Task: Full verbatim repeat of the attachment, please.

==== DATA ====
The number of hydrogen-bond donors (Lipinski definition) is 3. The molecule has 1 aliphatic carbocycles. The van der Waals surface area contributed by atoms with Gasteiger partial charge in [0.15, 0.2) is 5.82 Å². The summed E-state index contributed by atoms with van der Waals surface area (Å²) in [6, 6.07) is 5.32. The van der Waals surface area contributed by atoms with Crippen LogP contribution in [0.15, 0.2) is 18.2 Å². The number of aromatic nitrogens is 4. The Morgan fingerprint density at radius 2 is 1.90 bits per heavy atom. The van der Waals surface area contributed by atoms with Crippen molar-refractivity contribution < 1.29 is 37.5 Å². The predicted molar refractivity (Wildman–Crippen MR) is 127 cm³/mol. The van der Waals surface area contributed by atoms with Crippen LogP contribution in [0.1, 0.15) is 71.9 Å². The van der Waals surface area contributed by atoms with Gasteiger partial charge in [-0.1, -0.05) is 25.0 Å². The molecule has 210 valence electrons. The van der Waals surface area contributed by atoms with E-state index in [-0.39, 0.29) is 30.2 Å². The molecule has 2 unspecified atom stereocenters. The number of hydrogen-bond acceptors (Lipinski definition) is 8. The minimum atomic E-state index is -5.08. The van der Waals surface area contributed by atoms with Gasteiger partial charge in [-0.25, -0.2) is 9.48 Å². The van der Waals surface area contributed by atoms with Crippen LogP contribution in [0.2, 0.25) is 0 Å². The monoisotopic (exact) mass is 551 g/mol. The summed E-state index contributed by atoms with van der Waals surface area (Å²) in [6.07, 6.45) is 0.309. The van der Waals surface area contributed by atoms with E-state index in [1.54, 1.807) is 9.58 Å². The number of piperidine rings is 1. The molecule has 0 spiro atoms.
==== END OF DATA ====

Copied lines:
The number of hydrogen-bond donors (Lipinski definition) is 3. The molecule has 1 aliphatic carbocycles. The van der Waals surface area contributed by atoms with Gasteiger partial charge in [0.15, 0.2) is 5.82 Å². The summed E-state index contributed by atoms with van der Waals surface area (Å²) in [6, 6.07) is 5.32. The van der Waals surface area contributed by atoms with Crippen LogP contribution in [0.15, 0.2) is 18.2 Å². The number of aromatic nitrogens is 4. The Morgan fingerprint density at radius 2 is 1.90 bits per heavy atom. The van der Waals surface area contributed by atoms with Crippen molar-refractivity contribution < 1.29 is 37.5 Å². The predicted molar refractivity (Wildman–Crippen MR) is 127 cm³/mol. The van der Waals surface area contributed by atoms with Crippen LogP contribution in [0.1, 0.15) is 71.9 Å². The van der Waals surface area contributed by atoms with Gasteiger partial charge in [-0.1, -0.05) is 25.0 Å². The molecule has 210 valence electrons. The van der Waals surface area contributed by atoms with E-state index in [-0.39, 0.29) is 30.2 Å². The molecule has 2 unspecified atom stereocenters. The number of hydrogen-bond acceptors (Lipinski definition) is 8. The minimum atomic E-state index is -5.08. The van der Waals surface area contributed by atoms with Gasteiger partial charge in [-0.25, -0.2) is 9.48 Å². The van der Waals surface area contributed by atoms with Crippen LogP contribution in [0.2, 0.25) is 0 Å². The monoisotopic (exact) mass is 551 g/mol. The summed E-state index contributed by atoms with van der Waals surface area (Å²) in [6.07, 6.45) is 0.309. The van der Waals surface area contributed by atoms with E-state index in [1.54, 1.807) is 9.58 Å². The number of piperidine rings is 1. The molecule has 0 spiro atoms.